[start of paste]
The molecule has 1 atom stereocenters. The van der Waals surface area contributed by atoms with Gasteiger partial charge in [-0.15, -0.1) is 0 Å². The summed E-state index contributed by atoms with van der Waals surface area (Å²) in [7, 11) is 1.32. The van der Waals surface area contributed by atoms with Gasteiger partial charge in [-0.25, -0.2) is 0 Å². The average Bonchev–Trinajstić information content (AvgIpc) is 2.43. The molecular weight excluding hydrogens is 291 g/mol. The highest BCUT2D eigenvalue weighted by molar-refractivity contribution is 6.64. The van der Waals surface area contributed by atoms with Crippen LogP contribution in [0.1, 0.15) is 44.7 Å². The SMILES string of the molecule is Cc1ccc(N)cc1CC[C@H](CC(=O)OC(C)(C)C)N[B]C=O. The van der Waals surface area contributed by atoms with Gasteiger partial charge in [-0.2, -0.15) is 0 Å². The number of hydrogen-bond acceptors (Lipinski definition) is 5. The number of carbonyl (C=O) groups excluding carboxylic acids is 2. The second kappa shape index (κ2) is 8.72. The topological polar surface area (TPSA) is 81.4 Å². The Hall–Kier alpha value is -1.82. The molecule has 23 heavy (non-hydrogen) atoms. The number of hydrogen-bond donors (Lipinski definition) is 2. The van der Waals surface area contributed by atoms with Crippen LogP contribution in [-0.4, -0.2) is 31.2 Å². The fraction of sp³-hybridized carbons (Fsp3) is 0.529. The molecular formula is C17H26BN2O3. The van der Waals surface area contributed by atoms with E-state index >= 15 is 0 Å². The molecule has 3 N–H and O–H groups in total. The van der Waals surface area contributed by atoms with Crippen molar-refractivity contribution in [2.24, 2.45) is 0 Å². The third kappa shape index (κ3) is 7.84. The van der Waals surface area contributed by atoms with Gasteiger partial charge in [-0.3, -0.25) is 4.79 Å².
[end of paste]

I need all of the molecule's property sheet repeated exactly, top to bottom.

The molecule has 1 atom stereocenters. The van der Waals surface area contributed by atoms with Gasteiger partial charge in [-0.15, -0.1) is 0 Å². The summed E-state index contributed by atoms with van der Waals surface area (Å²) in [7, 11) is 1.32. The van der Waals surface area contributed by atoms with Gasteiger partial charge in [-0.25, -0.2) is 0 Å². The average Bonchev–Trinajstić information content (AvgIpc) is 2.43. The molecular weight excluding hydrogens is 291 g/mol. The highest BCUT2D eigenvalue weighted by molar-refractivity contribution is 6.64. The van der Waals surface area contributed by atoms with Crippen LogP contribution in [0.1, 0.15) is 44.7 Å². The SMILES string of the molecule is Cc1ccc(N)cc1CC[C@H](CC(=O)OC(C)(C)C)N[B]C=O. The van der Waals surface area contributed by atoms with Gasteiger partial charge in [-0.2, -0.15) is 0 Å². The number of hydrogen-bond acceptors (Lipinski definition) is 5. The number of carbonyl (C=O) groups excluding carboxylic acids is 2. The second kappa shape index (κ2) is 8.72. The topological polar surface area (TPSA) is 81.4 Å². The Hall–Kier alpha value is -1.82. The molecule has 23 heavy (non-hydrogen) atoms. The number of hydrogen-bond donors (Lipinski definition) is 2. The van der Waals surface area contributed by atoms with Crippen LogP contribution in [-0.4, -0.2) is 31.2 Å². The fraction of sp³-hybridized carbons (Fsp3) is 0.529. The molecular formula is C17H26BN2O3. The van der Waals surface area contributed by atoms with E-state index >= 15 is 0 Å². The molecule has 3 N–H and O–H groups in total. The van der Waals surface area contributed by atoms with Crippen molar-refractivity contribution in [2.24, 2.45) is 0 Å². The third kappa shape index (κ3) is 7.84. The van der Waals surface area contributed by atoms with Gasteiger partial charge in [-0.3, -0.25) is 4.79 Å².